The response to Eyes on Darfur has been extremely positive. Just this summer, the United Nations (UN) and other international deployment efforts have drastically increased. In fact, the UN Security Council has voted to allow and fund peacekeepers into the Darfur region— a major change in their stance. However, these efforts are dependant upon the amount of money they are able to raise and the donation of troops and materials by individual countries.
The Chadian ambassador to the United States recently communicated that Amnesty International was key in providing this change within the UN, with The Eyes on Darfur as a major component of this advocacy. While it is difficult to make this direct connection, it’s an indication that the website has been well received, and seems to be providing a catalyst for change.
Despite the positive response by the UN, the Sudanese government continues to assert that human rights violations are not occurring in Darfur, but rather that the idea is a vast Western conspiracy. While Eyes on Darfur has received a great deal of media attention, the Sudanese government has not responded specifically to this website or the analyzed imagery.
In addition to Amnesty International’s Eyes on Darfur website, the AAAS has also been performing image analysis on areas in Zimbabwe and Burma, tracking other devastating human rights violations.
In 2005, the AAAS began monitoring a government-sponsored home demolition in the settlement of Porta Farm, located just west of the Zimbabwean capital of Harare. During this intentional gerrymandering, homes of the opposition party were deliberately destroyed.
For years Zimbabwe residents have known that human rights violations were taking place, videotaping incidences and regularly sharing these with media outlets. While the news spread, the proclaimed validity depended upon who was on the ground providing the reporting. If the news came from a member of the government’s opposition, the evidence was quickly dismissed as propaganda. After the AAAS’s extensive imagery analysis, the findings were submitted to the government of Zimbabwe to support court claims of Porta Farm residents.
In Burma, there has been a long-term ethnic cleansing campaign. As with Darfur and Zimbabwe, the AAAS has been monitoring the situation through changes in satellite imagery. Recently, Lars Bromley of the AAAS conducted a radio interview with BBC Asia, discussing the situation and his findings, receiving needed international attention for the crisis and stark criticism from the military government of Burma.
It is important to note that the AAAS is not only analyzing areas that have already been attacked, but also regularly monitoring images of areas under threat of attack. Moving forward, the AAAS is exploring the use of algorithms to measure and assess human rights violations and plans to utilize other geospatial tools to determine the precursors of large-scale human rights disasters.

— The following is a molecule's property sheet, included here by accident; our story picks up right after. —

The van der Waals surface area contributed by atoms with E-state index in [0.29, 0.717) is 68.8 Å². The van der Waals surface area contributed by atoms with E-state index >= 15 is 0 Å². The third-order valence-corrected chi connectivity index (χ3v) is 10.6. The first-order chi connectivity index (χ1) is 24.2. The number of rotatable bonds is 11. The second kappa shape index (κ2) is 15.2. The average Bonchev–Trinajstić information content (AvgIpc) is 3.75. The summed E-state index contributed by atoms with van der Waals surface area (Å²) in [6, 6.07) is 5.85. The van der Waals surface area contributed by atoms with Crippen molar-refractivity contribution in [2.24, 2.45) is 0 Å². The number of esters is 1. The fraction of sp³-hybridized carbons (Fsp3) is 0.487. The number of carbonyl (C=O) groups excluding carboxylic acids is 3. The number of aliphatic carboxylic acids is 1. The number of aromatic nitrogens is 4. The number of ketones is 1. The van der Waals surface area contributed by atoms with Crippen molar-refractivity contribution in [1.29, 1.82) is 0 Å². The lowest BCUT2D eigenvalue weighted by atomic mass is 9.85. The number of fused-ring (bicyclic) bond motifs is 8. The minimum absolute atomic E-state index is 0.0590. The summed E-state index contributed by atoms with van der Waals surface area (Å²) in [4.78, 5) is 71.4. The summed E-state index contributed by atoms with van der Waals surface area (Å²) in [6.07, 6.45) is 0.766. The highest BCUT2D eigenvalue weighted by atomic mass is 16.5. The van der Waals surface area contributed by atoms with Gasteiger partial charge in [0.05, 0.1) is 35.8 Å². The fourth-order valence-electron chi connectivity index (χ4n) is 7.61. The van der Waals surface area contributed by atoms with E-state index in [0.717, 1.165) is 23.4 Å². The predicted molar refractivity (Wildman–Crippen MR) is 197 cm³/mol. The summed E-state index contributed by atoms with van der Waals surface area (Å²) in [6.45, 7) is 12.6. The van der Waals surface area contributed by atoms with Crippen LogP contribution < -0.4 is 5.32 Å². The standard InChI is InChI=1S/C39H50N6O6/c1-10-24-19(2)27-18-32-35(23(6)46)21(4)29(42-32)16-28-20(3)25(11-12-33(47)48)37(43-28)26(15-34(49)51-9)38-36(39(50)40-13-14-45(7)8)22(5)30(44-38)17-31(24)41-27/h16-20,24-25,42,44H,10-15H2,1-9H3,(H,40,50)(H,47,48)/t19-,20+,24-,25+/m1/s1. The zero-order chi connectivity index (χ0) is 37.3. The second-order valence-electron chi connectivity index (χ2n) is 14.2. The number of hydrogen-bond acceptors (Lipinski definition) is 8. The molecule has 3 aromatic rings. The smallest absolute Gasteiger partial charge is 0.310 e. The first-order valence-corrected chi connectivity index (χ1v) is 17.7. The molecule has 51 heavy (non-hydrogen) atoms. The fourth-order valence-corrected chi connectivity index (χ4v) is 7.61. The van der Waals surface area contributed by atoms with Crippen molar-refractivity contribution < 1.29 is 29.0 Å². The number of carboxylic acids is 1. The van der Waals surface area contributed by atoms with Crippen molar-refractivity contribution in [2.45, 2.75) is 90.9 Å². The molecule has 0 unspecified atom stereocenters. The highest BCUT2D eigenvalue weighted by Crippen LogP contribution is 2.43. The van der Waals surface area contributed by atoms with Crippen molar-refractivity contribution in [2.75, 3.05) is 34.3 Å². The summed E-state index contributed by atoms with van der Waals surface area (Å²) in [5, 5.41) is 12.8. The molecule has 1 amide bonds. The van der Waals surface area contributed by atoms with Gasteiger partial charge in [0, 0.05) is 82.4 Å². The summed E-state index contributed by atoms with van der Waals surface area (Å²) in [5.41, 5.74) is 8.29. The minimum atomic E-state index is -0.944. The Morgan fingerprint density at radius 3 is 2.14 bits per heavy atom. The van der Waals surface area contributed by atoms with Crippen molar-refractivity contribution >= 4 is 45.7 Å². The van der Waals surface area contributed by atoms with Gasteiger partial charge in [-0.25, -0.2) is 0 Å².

Call to the Geospatial Community
Utilizing satellite imagery, GIS and image analysis tools, the AAAS provide a significant and powerful example of integrating geospatial technology. By promoting their results through Eyes on Darfur, the AAAS helps provide a voice to those whose rights are violated, and compelling evidence, calling for action.
When asked how the geospatial community can continue to support the AAAS’s efforts, Lars Bromley, project director, AAAS Science and Human Rights Program, states, “We of course want companies to continue to donate or vastly discount imagery and related geospatial software solutions. More importantly, we want to tap into the wide range of contacts and abilities those companies have.”
“With unique expertise, geospatial information providers understand the full potential of their applications for organizations requiring similar workflows,” continued Bromley. “If geospatial companies increase their shared resources and knowledge, we can then enhance and share our processes with other human rights organizations, thereby promoting greater collaboration. Ultimately, this will provide better awareness and understanding of the deep impact of human rights violations.”
While the MacArthur Foundation provides generous funding, the AAAS is always fund raising to offer more resources. The AAAS works with numerous non-profit organizations and their demands are truly infinite. While small in comparison to the vast need, the AAAS is providing compelling evidence for several of the most known human rights violations. For Darfur, Zimbabwe and Burma, the AAAS’s efforts of accessing and analyzing appropriate imagery enables regular monitoring of regions at risk. Ultimately, this empowers human rights organizations, like Amnesty International, to promote accurate communication and indisputable proof, without risking the lives of the messengers that live within the devastation.
Jason Sims is marketing communications specialist at Leica Geosystems Geospatial Imaging; e-mail: jason.sims[at]gi.leica-geosystems.com .